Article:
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EL PASO HERALD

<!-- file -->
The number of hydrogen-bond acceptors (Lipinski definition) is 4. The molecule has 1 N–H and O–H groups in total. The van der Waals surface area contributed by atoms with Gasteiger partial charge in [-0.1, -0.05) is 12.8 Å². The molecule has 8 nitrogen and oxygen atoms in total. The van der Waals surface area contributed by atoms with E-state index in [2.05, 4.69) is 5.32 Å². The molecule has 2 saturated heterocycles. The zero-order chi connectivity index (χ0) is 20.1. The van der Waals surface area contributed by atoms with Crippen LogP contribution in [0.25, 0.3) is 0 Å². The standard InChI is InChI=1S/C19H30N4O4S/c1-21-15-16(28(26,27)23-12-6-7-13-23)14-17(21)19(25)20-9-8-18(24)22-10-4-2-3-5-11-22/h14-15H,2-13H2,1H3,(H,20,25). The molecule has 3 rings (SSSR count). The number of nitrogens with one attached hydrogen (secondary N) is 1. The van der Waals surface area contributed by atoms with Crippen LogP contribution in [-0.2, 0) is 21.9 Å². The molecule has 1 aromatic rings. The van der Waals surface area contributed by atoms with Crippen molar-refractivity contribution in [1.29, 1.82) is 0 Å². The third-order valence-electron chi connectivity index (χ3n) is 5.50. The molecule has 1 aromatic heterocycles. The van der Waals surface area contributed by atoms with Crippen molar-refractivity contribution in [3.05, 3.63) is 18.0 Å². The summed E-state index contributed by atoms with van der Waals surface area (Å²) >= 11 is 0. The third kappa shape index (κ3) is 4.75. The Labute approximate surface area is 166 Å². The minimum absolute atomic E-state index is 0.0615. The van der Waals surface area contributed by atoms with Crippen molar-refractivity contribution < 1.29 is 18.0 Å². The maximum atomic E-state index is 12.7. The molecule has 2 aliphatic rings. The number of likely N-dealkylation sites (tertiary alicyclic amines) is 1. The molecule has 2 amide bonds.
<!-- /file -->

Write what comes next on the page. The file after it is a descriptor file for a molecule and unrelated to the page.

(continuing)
12 Tuesday, July 1, 1913 To EI Paso Telephone Subscribers Again from all accounts there seems to be a likelihood of another engagement in Juarez, Mexico. This Company is situated differently from any other in the United States, in that it has to handle business under emergencies of this nature. From experience in the past it has been found that an enormous increase in the number of calls must be handled, and without any notice whatsoever. We" want to take you into our confidence and in doing so we feel that you should know that should this engagement take place the capacity to handle this extraordinary business will be Tery heavily taxed. It seems that in an event of this nature most every telephone subscriber calls for "Central" si multaneously. An endeavor will be made to have on hand the full force of operators and employes to cope with this situation and it is asked that the subscribers shall not call for "Information" making inquiries concerning the happenings as we will be without this information and will be unable to procure it, and it is most essential that subscribers calling for other subscribers be given best service possible. Please bear with us in-this emergency if it should arise. The Tri-State Telephone Co. C. E. STRATTON Genera! Manager. IiOS ANGELES MAN CHASED IN PHOENIX Kling H To CmviMe Crew That He Sm Merely m GaBtreetor; Cars Ru Again. Phoenix, Ariz., July 1. S. J. Kling. a Lios Angeles contractor, who was sus pected of being the detective who brought 15 strike breakers Into Phoenix to run the local electric cars, was followed three blocks through the business center of Phoenix by a howl ing, jeering mob, threatening ex every step to string him up to the nearest telephone pole. Kling was standing on the city hall plaza, listening to the speakers at a workingmen's meeting denounce the Phoenix Street Railway company. Just as the meeting broke up someone pointed him out as the representative of Thiel's detective agency who es corted the strike breakers to Phoenix. A mob began to gather around Kling and he moved 'west on Washington street. The mob increased till there must have been a thousand men follow ing Kling and shouting epithets at him. At Central avenue ana Washington street, a block and a half away, Kling turned and tried to explain that he was only a defenceless contractor who had come to bid on the construction of a building. His voice was lost in the voice of the crowd. The strike sym pathizers openly announced that they intended to hang Kling and all his scabs." Kling hurried a block north to the Adams hotel and went inside. The crowd collected outside the entrance and debated about going in after him. Chief of police A. J. Moore went in and in a moment appeared with Kling on the balcony. He said that the stranger was what he claimed to be, a Los Angeles contractor. In the mean time Kling had pinned a "We Walk" badge to his coat lapel. He made a short talk, explaining that be employed union labor and was himself in hearty sympathy -with the striking carmen. Later several leaders of the mob apolo gized to him. The strike situation has changed little. Five cars were operated by the strike breakers. On each car were two special officers deputized by the chief of police. Not one car was stoned or egged. A number of persons patronized the cars and there was a general feel ing that there would be no further attempts to prevent their operation. REFUSES PERMIT TO LEASE PHOENIX LINE Phoenix, Ariz., July 1. Authority for the Arizona Lastern Railroad company to lease the Phoenix & Eastern line. from Phoenix to Winkelman, for 36 years, has been refused by the state corporation commission. It was set forth in the application that the Southern Pacific owns the stock of the Arizona Eastern and Phoe nix & Eastern companies. A compet ing line was buiit to Mesa, 16.77 miles from Phoenix, by the Santa Fe. In 1906 the Southern Pacific acquired that line. Between Phoenix and Tetnpe, 8 14 miles, only one of the tracks is now used. Part of each track between Tempe and Mesa is in use. The A. E. has been operating the P. & F. under a short term lease, which expired June 30. The corporation com mission gave authority to continue that lease six months longer. By January 1, 1914. another proposition to lease the P. & EL to the Arizona Eastern will be made. CHICAGO AND ST. LOOTS AT7TOISTS PASS THROUGH A party of Chicago and St. Louis mo torists arrived at the Paso del Norte Monday evening en route to Dos Ca bezas. Arit, to inspect the mining prop erties of the Dos Cabezas company. They drove through in four automo biles and left for the west as soon as they had dinner at the hotel. Those in the party were: W. C Baskett M. C Rauch and wife, T. E. Nolan. EL A. Anderson. H. W. Warner. E. D. Strube. R. R Taylor. J. F. Ott J. EC Hoffman. W. A. Blough and B. F. Martin, all of Chicago; D. P. Rowland and T. P. Homsby, of St. Tionis, NEW SOCIABILITY RUNS FROM PHOENIX "WEDNESDAY Phoenix, Ariz.. July 1. A few cars entered in the first annual sociability run of the Maricopa Auto club from Phoenix to the Grand Canyon 'were checked out Tuesday morning. About 75 will start Wednesday morning and some more will not get away till Thursday. Fifteen cars will participate in the San Diego sociability run, to start Wednesday. The first night will be spent at Agua Caliente, the second at Yuma, third at Brawley or El Centra, and fourth at San Diego. RATE OH TIN CANS FROM ARIXONA TO COAST STANDS Phoenix, Ariz.. July 1. Another vic tory has been won by the Arizona cor poration commission and rates on tin cans and empty cases of various kinds, between Phoenix and Los Angeles, will not be raised. The interstate com merce coir mission has handed down an order, following a hearing at Los Angeles, directing that proposed raises, amounting to 100 percent, not be made. In the same order the commission Mated that if a general revision down w ard were not made by August 1 it ould order in lower rates. WILSON IS NOW ON A "REST" CRUISE PreaMent Fiam ter Return to the WfcMe Hmh Tbaritday Night and to Visit Gettysburg; on Friday. Washington. D. G, July 1. President 'Wilson slipped out o Washington for a three days' "rest" cruize on the yacht May-flower today. For 72 hours Mr. Wilson will take a complete vacation from official cares in the salt breezes in lower Chesapeake bay. His only com panion is his physician. Dr. Cary T. Grayson. The president plans to return to the white house Thursday night and will leave for Gettysburg early Friday. After a brief inspection of the camp there and a short address he plans to go direct to Cornish to spend Saturday. Sunaay and Monday with his family. CHARGKOF CRIMINAL ASSAULT MADB BY GIRL Tuesday at noon Tsabel a la Torre, charged with criminal assault by com plaint filed in the court of Justice of the peace E. B. McCIintock, was held to the grand jury without bail. Salome a la Tojada, the girl in the case, testi fied that she was 12 years of age. The criminal assault, she testified, was first committed in El Paso. Later she r testified that the defendant took her 10 J uarez. TWENTY-ONE FOREIGNERS WISH TO BECOME CITIZENS Beginning April 1 and ending June 30. 21 foreign born citizens in EH Paso filed In the district clerk's office their intention to become citizens of the United States. Two filed their petitions for anturallzatlon papers. The hear ing on these 'will come no on October 6. After filing the declaration, the aspirant for citizenship of this country has to wait two years before he can APPly 'or his naturalization papers. FILES DISTRESS StilT FOR BEAVER CLUB RENT Monday afternoon The Herald Build ing company filed distress proceedings for rent amounting to $1050 against the Beavers. Constable J. W. Brown exe cuted the papers by levying on the belongings in the club room on the sec ond floor of The Herald building. A watchman was left in charge, pending the final disposition of the suit. The papers in the case were made returna ble to the 41st district court. AUSTRALIAN TO OPPOSE AMERICAN IN TENNIS PLAY Wimbledon, England. July L Stan ley N. Doust the Australian Davis team captain, today beat Oscar Kreutzer, the German champion in the semi-final round of the all-England singles cham pionship lawn tennis tournament by three straight sets, -3, -2, e-3. Doust will therefore meet Maurice K. McLoughlin. the American champion in the final round to decide who is to play A S. Wilding. SHERIFF EDWARDS IIUKRIKS BACK FOR JUAREZ BATTLK Believing that a battle wolud occur at Juarez before he could reach here, sheriff Peyton J. Edwards, cut short his vacation trip at Long Beach, CaL, and arrived in El Paso Monday night. The sheriff said that he was convinced the fight would take nlace before lie could reach El Paso. He left his fam ily at Long Beach. CONC3SRT HOURS CHANGED; START AT 7sS HEREAFTER Beginning Tuesday night the hours for the band concert given by the Second cavalry band, will undergo a change. Instead of starting at 8 oclock as originally, the concerts will be inaugurated at 7:30 p. m. and con tinue until . The time formerly ex tended until 9:30 p. m. TWO MEMBERS OF EL PASO FORCE GO TO NEW ORLEANS Mounted policeman Sid Benson has gone to New Orleans. La., where he goes to appear as a witness in the case against Lester Simpson, charged in the federal eourt there with a violation of the white slave traffic act. Capt W. D. Greet left Sunday night for New Or leans to also appear as a witness in the HEARING OF A. R. ROSS APPEAL SET FOR JULY 7 The case of A. R. Ross, who was con victed and fined 3200 on a charge of vagrancy in the corporation court, has been set down for a hearing on appeal to the county court on July 7. After conviction in the corporation court Ross was deleased on a $200 bond, the amount of his fine. STRIKE IS AVERTED AT NEW RIVER. W. VIRGINIA Charleston, W. Va., July 1. Miners and operators of the New River coal field have ratified the terms agreed upon in conference here last 'week and the general strike of miners in that field which was to become effective today, has been averted. About 20, 000 miners are effected. CONDUCTORS lAND TRAINMEN VOTE IN FAVOR OF STRIKE Boston, Mass.. July 1. An over whelming vote for a strike by the con ductors and trainmen of the New York. New Haven and Hartford, the Boston and Maine and the Boston and Albany railroads is announced by union offi cials after tabulating returns from the three systems. FRENCH STATESMAN DIES AT AGE OF 83 Henri Rochefort Sneeurafes at Abe Les Bains Oace Rseaped From Prtoes to San Fraaelsee, Calif. Aix Les Bains. France, Juiy 1. Henri Rochefort for years one of the most prominent figures in French political life, died here today from a complica tion of maladies, aged 83. Henri Rochefort was a Parisian, as he was born in the French capital and passed the greater part of his life there. He took part in its defence against the Prussians in 1878 as a member of the government in the na tional defence and at other times worked as a municipal official, as a deputy, as a journalist and as a play wright. His ardent patriotism often led him to excesses in the expression of his opinion and brought him into conflict with the law. In 1871 he was con demned to deportation and was trans ported to Noumea, in New Caledonia, whence he, with several companions In captivity, managed to escape in 1874 and to board an American vessel which brought him and his comrades to San Francisco. He remained there some time before returning to Europe. He -was, however, unable to return to France until the issue bf the general amnesty, in 1880. Soon after, he became a deputy, but resigned in 188C. He then took up the cause of Gen. Boulanger, for which he was brought before the courts and con demned by default to perpetual deten tion in a fortress. He, however., escaped to London, where he remained until another amnesty permitted his return. LAND ON INTERURBAN IS SELLING RAPIDLY Land on the interurban and along the county road is selling rapidly. The To bin Real Estate company has closed a string of sales in the lower valley. L. P. McChesney has sold to C. S. Hill two acres 11 miles down the valley for $1000. Three acres near Ysleta were sold to a S. Hill for SHOO by Sam B. Glllett- The Interurban Improvement company has sold a tract in Cinecue Park, on the interurban. to S. T. Fer rier for $1000. another tract in the same place to Julius A. Moelich for $2435. It contained 2.5S acres. THE COURTS. 34TH DISTRICT COURT. Dan M..Jaeka, Presiding. Mrs. D. A. Kennedy vs. J. E. Vara, et aL. trespass to try title suit; filed. COUNTY COURT. A. S. J. Eylar. PrettMlag. Inez Martinez and Juana Barron, charged with theft; complaint filed. JUSTICES' COURTS. K. B. McCiiiiteek, PreMidtsg. M. L. Ruse and J. Stevenson, charged with theft over 350; complaint filed. Abraham Vasquez, charged with vagrancy; complaint filed. Herald Building company vs. Beavers, distress proceedings for 31050; filed. W. E. Chapman vs R. E. Lomax com pany, suit for 3150; judgment for de fendant. Ygnaclo Rosas, charged with theft from the person; held to grand isry in sum of 3500. KING AND QUEEN OF ITALY TO MEET KAISBR AT KIEL Pisa, Italy. July 1. The king and queen of Italy, with a large suite in cluding the marquis Antonio di San Guliano. the Italian foreign minister. I left here today to meet the German emperor at Kiel and also to return the visit paid to Italy by the Swedish king and queen at the time of the jubilee of Italian unity in 1911. The presence of the Italian foreign minister with the king is believed in Italy to emphasize the importance of the approaching meeting at Kiel at which the two sovereigns will, it is assumed, discuss the most important international questions and more es pecially the solidity of the triple al liance, the settlement of the Balkan dispute and the maintenance of peace between the European powers. NEW COMMISSIONERS OF INSURANCE TO BE NtAMKD Austin. Tex.. July 1. Governor Col quitt is expected some time today to announce the appointment of the new insurance commission, created by the new insurance law, 'which went Into effect today. It is learned that there Is no doubt but that the governor will appoint Wallace Inglish. present state fire marshal, to a position of the board. The second member 'will be the commissioner of insurance and bank ing, while the name of the third, who succeeds captain R. L. Pollard, has not as yet been disclosed. FRENCH GOLF PLAYERS DEFEAT AMEUICAN TEAM La Boulie, France. July 1. France to day won the international golf match between teams of professionals repre senting France and the United States. The Frechmen beat the American play ers in all of the four single matches, thus, with yesterday's two wins In four ball games, scoring six out of the pos sible six points. Married Lifers Troubles Warren's ArregaHt UnreasoHable mm For Oaec Works For Helen's Comfort. By Mabel Herbert Urner ANOTHER loud knock, and again the steward called: "Bath ready, sir!" Helen, who was sleeping in the upper berth, pushed back the curtain and leaned over the edge. "Warren! Warren! There's the bath steward your bath's ready!" "Oh, all right," growled Warren, turning over to doze again. "Dear, you must get up! He's hold ing the bath room for you. Some one else may be waiting." "Let 'em wait!" It was not until the steward came twice again with his insistent knock and call of, "Bath ready, sir," that he finally got Warren up. With the state room to herself. Hel en now climbed gingerly down the step ladder which hung from the upper berth. She slipped into the blue cash mere gown she had bought for a steam er bath robe, got out the rubber lined case that held her soap, sponge and tooth brush and was waiting when the stewardess came to call her for her bath. There were only two names on the card which hung by the bath room door, her own for 8:30 and a Mrs. Whiting for 9. Helen wondered why there were not more. "Is it warm enough, ma'amr' asked the stewardess, who had solicitously fol lowered her to the door. Helen dipped her hand in the water with a sense of unwonted luxury In having her bath prepared. A large towel was spread before the tub. an other over the bench, and two others lay folded ready for use. When Helen bolted the door and slipped into the huge tub of warm salt water, the discomforts of the crowded state room were forgotten in the real luxury of a sea bath. She did not hurry, but took the full half hour allotted to give Warren time to dress and get on deck. With a pleasant sense of well being and exhilaration from the salt bath, Helen went back to the state room. To her amazement she found Warren still in his bath robe, lying in his berth. . Why. dear, wbat'e the matter? You're not sick?" "Well I feel pretty rotten." "Oh, Tm so sorry." Then, anxiously feeling his head, "Do you think you're sea sick?" The Vibration. "Seasick!" with a sneer. "When it's been like a pond ever since we started? It's this infernal vibration! That's what it is! You Insisted on this out side room now you see if s right over the engines. This devilish vibration's enough to upset anybody. Just watch those curtains shake!" It was true that this stateroom was directly over the engines, and that the vibration was very bad. Helen watched the shaking curtains with a sinking heart. .... "Constant jiggle like that's enough to make anybody sick." he growled. "If we'd taken that other room wed been up fore instead of back here over this confounded machinery. But that was an inside room, and you set up a howl about "air.' - "Dear, I'm so sorry! Can't I get you something? Where does it hurt you most?" "Oh. I feel rocky all over." "Maybe if you'd get on deck the air might help" "There you go again! The air! The air! It's because you've gone clean daffy on the air question that we're over these blasted engines." Helen knew that whatever sugges tion she might make would only pro yoke him further. He was always particularly irritable when he was UL "Here, take away some of these con founded pillows, will you? They've got about a dozen in here hard as bricks." She took one of the offending pil lows from under his head and ad justed the others more comfortably. "Dear, don't you want the steward to bring you an orange? Perhaps if you'd eat something" More GrumbliBg. But Warren only grunted his dis approval while he pulled angrily at the covers in their sheet encasement. "Get this thing straight here! I'm cold. Why on earth do they sew up their covers in a bag anyhow? About as unwieldly as a board." "That's to protect the blankets, dear," as she tucked him in. "This way you're sure of not getting next to you a blanket that's been over some one else. It's much more sanitary." But Warren was not in the mood to approve of anything. With a fretful flop he turned over and demanded a drink of water. "No. not out of that!" as Helen started to take one of the water bot tles from its rack in the wash stand. "Thought you were so all-fired par ticular. You're always spouting about things being 'sanitary." That's not fit to drink stood there all night." Although it had been covered with an upturned glass and was perfectly fresh. Helen rang for the steward and sent for another bottle. "Tell him to bring me the juice of a grape fruit with cracked ice." "Would you like a little toast, too, dear?" "No, I wouldn't I can ask for what I want. What I like is for you to get dressed and out of here. I'm going to sleep again not going to get up till I feel better." Helen drew the curtains before War-' ren's berth and dressed as quickly as she could, while Warren lay there fuming at one thing after another. "Now what're you trying to do?" he rasped irritably, as she climbed up on the edge of his berth to get some thing from the rack overhead. My veil, dear, I put it up here last night." "Well, hurry and get out!" Just then the ship's band, which played every morning on deck, struck up with a deafening crash just out side their port hole. "The devil!" roared Warren, sitting up with such force that he hit his head on the edge of the upper berth. While he rubbed his head and mut tered strenuous maledictions on the whole line, the steward came with the grapefruit juice. More TroHble. "Go out there and make that band get away from this port hole." shouted 'Warren, trying to make his voice heard above the rub-a-dub-dub of the bass drum. "If they've got to play make them go to the other end of the deck." 'Tm afraid I can't, sir. That's where they always play." "Well, they're not going to play there now! Tm sick, and I'm not go ing to stand that infernal racket Send the chief steward here." But the chief steward sent hack word that he could not come just then, and that it would be impossible to have the band moved, as they played there so the second class pas sengers could also hear the music "Til see about that! I'll take this up with the captain. I'll see if a sick man has to put up -with that din." "But dear, they won't play long. I wouldn't complain about It to the captain." "Well, I would. Think Tm going to have that ear splitting brass band right here every morning? I want to rest up on this trip. Suppose I want to sleep late. Now you get out of here while I dress. I'm going to have this thing settled right now." "Are you sure you feel well enough?" anxiously. "Don't you want me to help get your things?" "All I want is for you to get out!" he shouted, as the band, after a few moments' interval, struck up again. Helen went on deck full of misgiv ing. She dreaded Warren's going to the captain with a complaint on the very first dav of the trip. She felt it would prejudice every officer of the ship against them. On the voyage last year he 'was constantly embar rassing her by complaining about something. He seemed to think the whole ship should be regulated to suit his convenience. Vlt Right. It was half an hour later that War- The Joy of Children They Are No More Duties Than Are Laughter and Other Enjoy ment, Says Thfct Mother. By Winifred Blaek ARE children a duty? Dear me, is it possible that there is still alive anyone who declares that children are duties, and that no woman who has children or not as she thinks best, will call her self a good Woman? Well, well! I suppose there's someone somewhere, reading by candle light and sewing by hand because a machine is a wicked invention of the evil one to encourage idleness. Children a duty! Why bless their hearts, they are comforts, blessings, privileges, joys forever! But duties? Who dares to say so in this day and age? I owe my duty to my mother not because she brought me into this world of woe. but because she was good to me after I got here. She could have let me starve, or freeze, or just fade away, if she had thought of her own comfort instead of me but she didn't She took care of me. no matter whe ther she felt like doing it or not She gave up the best of two years in the very best part of her life to getting me started right with the proper amount of teeth, and the right sort of nails, and the appetite that would make me grow. She stayed at home from church socials 'when I had 'whooping cough. She gave up a visit to her home folks back east when l had the croup. She never thought of leaving home for an hour when I had the measles, and whenever I didn't act as if I had just come back from the frozen north, with the hunger of an exiled sea captain, she said, "Tk! tk" with a gentle clicking sound, and went and had something special made for me in the kitchen. That's why I ought to be good to her and why I would be good to any one on earth who had done things for me. I ought to be good to my mother, be cause I love her. I couldn't help lov ing her to save my life. She's the same blood as I am, for that matter, and we shall never be "civilised and scien tific" enough to cease to feel the tie of that blood bond. I ought to be good to her because she's a good woman and I'm the one she likes best in the world. But the mere fact that she brought me here is not the least sort of reason for me to "owe her" a thing on earth, so far as I can see. She didn't bring me here to oblige mo, or to give me a chance to live. 1 do not bring my children here for any such reason, either and I don't expect them to believe that I did. I love my children because they are mine and because they are the greatest joy in the world to me. Where does the duty business come in there, pray tell? Is it m;' "duly" to laugh, my "duty ' to breathe, my "duty" to see the glory and the joy of living as no one but a mother eTer can faintly hope to see it? It is my privilege to do these things yes. My duty? I can not see it that way. Are children a duty? Come here, chubby cheeks. Look straight at me. What clear depths your eyes are! How they mirror the truth! How long will they stay so, I won der?. Throw back your curly head! Where did you get those cherry lips' How came you by that smile that lightens the gloomy world for me? What's Ihis in your pocket? Tell me. A string? What a treasure! Ton in tend to make an airship for the frog. What frog? The one who croaks in the pond there o' nights? He is tired of the pond, you know, because you shouted down to him through the -weds, .and asked him. and he said Tir-r-ed! Tir-r-ed!" just as plain. Hither, little girl with- the tousled mass of red brown hair. You have made a new frock for dollie Rose Marie, you call her and her dress is rose colored, too and she is so sweet and her new shoes shall be rose and she is to wear a crown of lilacs, braided in little chains, at the dolls' wedding Cnd "Duties." are you? "Duties?" iattle friends little comrades dear com panions sweet links that hold me close to the Joyous heart of youth. Nev er saw I, then, such sweet duties since this world has been my dwelling place. . Shall we ever discuss which "owes each other most you and I little boy with the clear eyes? Will you weigh what I am to do and what you should be to me, and dole out my reward as it seems just to you then? Will you ever chide me for hoping that you will love me for myself, litle girl, just be cause I left my work today, for in stance, and helped you make the lilac chains for Rose Marie's head? "Duties?" When children become that then may I cease to breathe. ren strode on deck with his most self confident lordly air. "Wen, it's all right They're come across in fine shape." "Did you see the captain?" anx iously. "Didn't have to. The chief steward was afraid I would, and he gave us a room on the other side. One of the best on the ship with a private bath. He's having our things moved over now." "With a private bath!" echoed Helen, to whom a stateroom with a private bath seemed the last note in luxury. "Want to see it? Here, it's through this way." Plainly the getting up and out and the exercising of his combativeness had made Warren feel better, for there was now no trace of illness in his swaggering attitude. The state room was larger and much more luxuriously fitted than the other, and the tiny white bath room was a model of convenience. "Oh. it's wonderful!" exclaimed Hel en, enthusiastically. "Dear. I think it was awfully nice of the chief steward to do this." "Nothing more than he should do." "But now that we're so comfortably fixed," pleadingly, "let's try not to make another complaint" "Huh, well we'll put up a good stiff kick whenever there's anything to kick about Come or. now. I feel like breakfasts WALK COLLAPSES; ELEVEN BOYS DROWN Many Yepngfitera Are Hurled Into Swift Current Near Municipal Bath house at Lawrence. Sans. Lawrence, Mass.. July 1. A narrow wooden walk leading over 15 feet of water to the municipal bathhouse in the Merrimac river, gave way under the stamping feet of a crowd of impa tient boys and at least 11 of them were drowned. There may be many more bodies in the stream. The boys, ranging in age from nine to 15, were nailing for Wm. B. Blythe, the bathhouse keeper to open the door. No one knew how many there were in the party, but it is thought that 40 is a conservative estimate. The boys were jumping up and down as they shouted to Blythe to open up, when the supports sank" and the walk extension dropped like a trap door, rolling the lads into the river. There is a swift current at this point drawn by the falls a quarter of a mile below, and the youngsters were caught in this. Witnesses on the river bank say that all disappeared in a flash, but a moment later there was a struggling mass on the surface. The stronger ones, who could swim, struck out bravely for boathouse and a score saved them selves. Their cries brought aid and sev eral others were pulled ashore. Five unconscious forms were brought from the water and two of these were final ly resuscitated. Efforts to rescue the others were' futile. ACCUSE LABOR LEA TUCKS OF INCITING BSKRTIONS Paris, France. July 1. Twelve secre taries and treasurers of the syndicate of labor were arrested today accused of inciting; soldiers to disobedience and desertion from the army. vmiKmmmmaa nl JSmOv i nH m ssB I wets -ak W When all is said the Walk-Over still leads in the best shoe values given this or anv other season in El Paso. Just think of it all $5.00, $4.50, $4.00 and $3.50 grades Women's Low Shoes at 1-945 1 Iytg0 A PAIR I Odds and Ends Jk I in Men's Ox" W4 I fords and f5 High Shoes m j I Lot No. 1-43.50 to $4.50 j I I values, a pair $1.50 r I I Lot No. 2 $4.00 to $5.50 g I values, a pair .x... $1.95 L.fxr I Tffit&cfer I H 214 San Antonio Street B Call HERMAN STORAGE MOVING & PACEJNG CO. To haul your baggage or move your furniture. Best storage and packing house in the city. 615 1-2 N. Campbell St. Phone 253S. News Brevities (Advertisement) Train Bulletin. All afternoon and evening trains for (Tuesday are reported on time. Why pay $1.00 per hour, when you can get your work done for 75c? We employ competent men, not boys. Texan Kleetrieal Sapply Co., "Knockers of Mtgk Priee," 118 N. Stanton St. Harry Mebus, who could not be lo cated in time to come to 1 Paso to at tend the funeral of his father. Her mann Mebus. is residing at Kemmerer, Wyo. Wallpaper and paperaaaglng; loweat prices. A. Golding, lie South Stanton. Dr. Rfcert. Dentist. iiC-zlg Mills Bldg. Mar Jong May Stay. Mar Jong, a Chinese washerman of distinction in Chinatown, has been given perpetual permission to remain In the United States. He was given his "chock gee" by commissioner Oliver Tuesday morning after his trial. Dr. Meeford moved to 318 Mills Bldg. Oregon Greeery, 805 N. Ore., phone 1721. CeefetmfcMC t ltokktaK Mall. St Louis, Mo., July 1. Arthur L Moss. a 22 year old probationary dis tribution qlerk in the postoffice here confessed to having robbed the mails passing through his hands during the last six weeks. He had been under surveillance for two months and was trapped by decoy letters. Dr. Paget, dentist. 501 Roberts-Banner. Dr. Hntey. Phones 4053 and 275. Dis eases of children and nervous troubles. Dr. A. T. Still Osteopathic Infirmary, Dr. Ira W. Collins, physician in chief: Dr. Doris Pearl Jones. lady specialist: Dr. Carl Gibson, 201 W. Missouri street They cured others. They can cure you. SeeHoa Hami Tame Bandit. Cumberland. Tenn., July 1. Con Barnes, 25 yeafs old, a railroad section hand turned Bandit, according to his own confession, when he attempted to hold up the Cumberland Currency bank, shot the cashier and when pursued by cltisens with nothing more formidable than stones for weapons, threw down his rifle and pistol and meekly. sur rendered. His victim, Nixon Pickard, may die. For borne wlrlBg and fixtures; soe the National Telegraphone and Supply Company. 317 Mills street Dr. Ratltrf, dentist 204 Caples Bldg. Wllnm Slga ! IMIt Washington. D. C. July 1. The In dian appropriation bill carrying Sll. 000.000 for the fiscal year beginning today, was signed last night by presi dent Wilson. A notable feature of the Mil this year Is an amendment added by the senate providing that no con tract with Indians relating to tribal funcs shall be valid unless approved by the secretary of the interior. Dr. Nettte Satterlee, osteopath. 42 Mills Bldg.. phone 141. Dr. Garrett, stomach, intestines and .nternal diseases. 403 Roberts-Ban. Bid. C. H. WHHuhw. Co.. 223 & Stanton, painting and paperhanglng. Pay Merart to Treasury. Washington. D. C, July 1. National banks today will pay about 3100.6M into the United States treasury as In terest for one month on federal de posits. This is the firt step in carry ing out secretarj McAdoo s order charg- Walk-Over Clearance Sale ing interest on government deposits at the rat of 2 percent per annum. Dr. oapaertm. tfentlat 228 Mesa Ave. Dr. Wtirnin has moved his office ta 212-213 Roberts-Banner Bid. P. 1195. Rockefeller Has $136e Fire. Tarrytown, N. T., July 1. Fire de stroyed the stables on the estate of John D. Rockefeller and Pocantico Hills. The property loss was about 3156,000. Twelve horses and 20 car riages were saved. Prompt Traaefer Service. For prompt baggage, livery, hack and freight transfer, call Pomeroy's 1 Paso Transfer. Phone 2444. Dr. Jamltunii. diseases of kidneys, bladder, rectum and skin; S18 Mills Bldg. Save Prtooaer Front Moo. Pittsburg, Pa.. July 1. With a noose around his neck and members of a mob endeavoring to throw the rope over the limb of a tree Edward Fhilcom, aged 40, a miner, escaped summary vengeance on the arrival of county detectives in an automobile at Beat ling, below this city. Philcoin is ac cused of assaulting a 7 year old girl. Office Dept Q. M, Fort Sam Hous ton. Texas, July 1. 1913. sealed pro posals will be received here until 11 a. m. August 1. 1913. for furnishing a. nine months supply of forage and bed ding required at posts in southern de partment during the period commenc ing October 1. 1913, and ending June 30, 1914. Information furnished upon application. G. S. Binghana Dept Q. M. AMUSEMENTS. SATAN IS HIRE. The second reel of "Satan." which. was left out of the shipment, came in on last night's T. & P. train. It w 11 be shown today positively at the Gr. -dan. The first show starts at 1 p m. Each exhibition lasts1 one hour and thirty minutes. The last show starts promptly at 10 p. m. Whatever you do, by all means see "Satan." Tou will cer tainly regret it if you don't "Satan will be shown only at the Grecian. (Advertisement) BAND CONCERT FVTRONS. "The Battle of Bloody Ford." a sen sational two-reel Kalem feature story of the civil war. holds the boards to night at the Alamo: also. "The End of the Quest" a finely portraved Ital ian love drama of two reels. The story is one of Lubin's best effort" Don't miss this splendid program. Advertisement. Why rmt eold storage baMer. when you can get ours" Churned dally. Phone 340. El Paso Dairy Co, 423 N. Oregon St Advertisement PHOHNtX COMPANY WILL HATtS HKAlMtI7ARTKRS HEKK Austin, Tex., July 1. The Western Manufacturing company, of Phoen '.. A4iz, was today granted a permit to do business in Texas Its capital stock is $250,000. Texas headquarters are to be established at El Paso. BHer that yoa eajoy eating, churn, d daily. Order a pound. Phone 340. Kl Paso Dairy Co. 423 N. Oregon St Ai vertisement STAMPS TO MB MADE INTKKCHAN6ABLK NOW Beginning July 1 it will be possib to use common postage stamps on pa -eels poqt packages and parcels pt stamps on letter or package mail. Tt-- result of this will be to ellm nate t!- parcels post stamps as soor. as tb-s present issue is exhausted. Order a penad of our delicious but ter, churned daily, and you wi'i been i j a regular customer. Phone 340, El Fi-,i Dalrv Co, 423 N. Oregon St Ad . -- tisement.